Exoplanets are normally detected by their effects on the light reaching us from the stars they orbit. Two effects have been used in this way. The first is a periodic frequency shift: when a planet is in orbit about a star, a more precise description is that the star and the planet are in orbit about a common center of mass. Thus, unless the system's angular momentum is aligned with our line of sight, the star has an oscillatory radial velocity, giving rise to an oscillatory Doppler shift in its spectrum. The first exoplanet to be discovered was 51 Peg B, detected in 1995 from this kind of signature, found in data collected with a spectrometer called ELODIE.

    Over the next decade, well over a hundred planets were discovered by this approach. Another approach, with half a dozen or so planets to its credit, depends on detecting the intensity change that occurs when a planet transits the star it orbits. This is the idea behind WASP. Both approaches require large exoplanets in tight orbits: ``hot Jupiters.''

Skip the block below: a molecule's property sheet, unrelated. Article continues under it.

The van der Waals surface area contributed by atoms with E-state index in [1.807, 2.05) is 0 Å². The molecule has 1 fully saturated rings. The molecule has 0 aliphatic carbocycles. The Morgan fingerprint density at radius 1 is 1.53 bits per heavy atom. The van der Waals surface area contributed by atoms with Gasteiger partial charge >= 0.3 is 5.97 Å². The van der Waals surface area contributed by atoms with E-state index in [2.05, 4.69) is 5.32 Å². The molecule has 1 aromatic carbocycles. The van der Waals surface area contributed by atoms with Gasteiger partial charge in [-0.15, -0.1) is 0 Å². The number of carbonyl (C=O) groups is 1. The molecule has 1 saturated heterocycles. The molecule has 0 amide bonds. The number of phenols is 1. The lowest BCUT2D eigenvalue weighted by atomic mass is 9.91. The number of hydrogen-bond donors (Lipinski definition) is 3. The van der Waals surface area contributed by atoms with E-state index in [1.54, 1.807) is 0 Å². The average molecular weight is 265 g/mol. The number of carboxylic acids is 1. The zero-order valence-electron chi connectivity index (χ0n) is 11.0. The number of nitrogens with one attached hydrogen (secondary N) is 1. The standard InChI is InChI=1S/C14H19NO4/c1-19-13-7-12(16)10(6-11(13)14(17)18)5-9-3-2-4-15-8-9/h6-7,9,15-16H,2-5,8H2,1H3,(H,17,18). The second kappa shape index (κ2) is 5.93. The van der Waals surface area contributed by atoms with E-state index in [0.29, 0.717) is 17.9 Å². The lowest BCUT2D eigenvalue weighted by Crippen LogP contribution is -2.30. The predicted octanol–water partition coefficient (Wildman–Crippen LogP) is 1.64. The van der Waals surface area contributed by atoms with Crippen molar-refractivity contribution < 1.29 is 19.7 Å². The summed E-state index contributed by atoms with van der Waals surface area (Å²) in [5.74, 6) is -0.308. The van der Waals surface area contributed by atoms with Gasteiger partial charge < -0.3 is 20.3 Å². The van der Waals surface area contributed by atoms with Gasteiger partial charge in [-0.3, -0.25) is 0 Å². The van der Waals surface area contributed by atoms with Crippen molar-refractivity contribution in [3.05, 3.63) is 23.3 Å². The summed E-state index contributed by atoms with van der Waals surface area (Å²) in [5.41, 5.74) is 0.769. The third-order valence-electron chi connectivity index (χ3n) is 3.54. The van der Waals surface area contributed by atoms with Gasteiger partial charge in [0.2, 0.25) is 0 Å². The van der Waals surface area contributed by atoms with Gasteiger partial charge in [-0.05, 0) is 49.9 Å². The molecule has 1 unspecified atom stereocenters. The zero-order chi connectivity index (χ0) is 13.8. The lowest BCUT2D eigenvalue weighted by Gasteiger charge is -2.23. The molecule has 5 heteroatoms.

EXtension OutSide.

    European (Space Agency) X-ray Observation SATellite, operational 1983-86.

    expat, ex-pat
    EXPATriate, in the noun sense only. Someone who (usually voluntarily, unlike an exile) lives away from his home country for an extended period, without exactly emigrating, but rather as a permanent foreigner. The term is not normally applied to students, refugees, criminal fugitives, or diplomats.

    The term has probably been more common in British than American English, but in the first half of the twentieth century there was a whole tribe of well-known American artist and writer expats in France. The 1960's brought a smaller group of political expats to France, and (as elsewhere) Vietnam deserters and draft evaders.

    A crutch for those who lack imagination.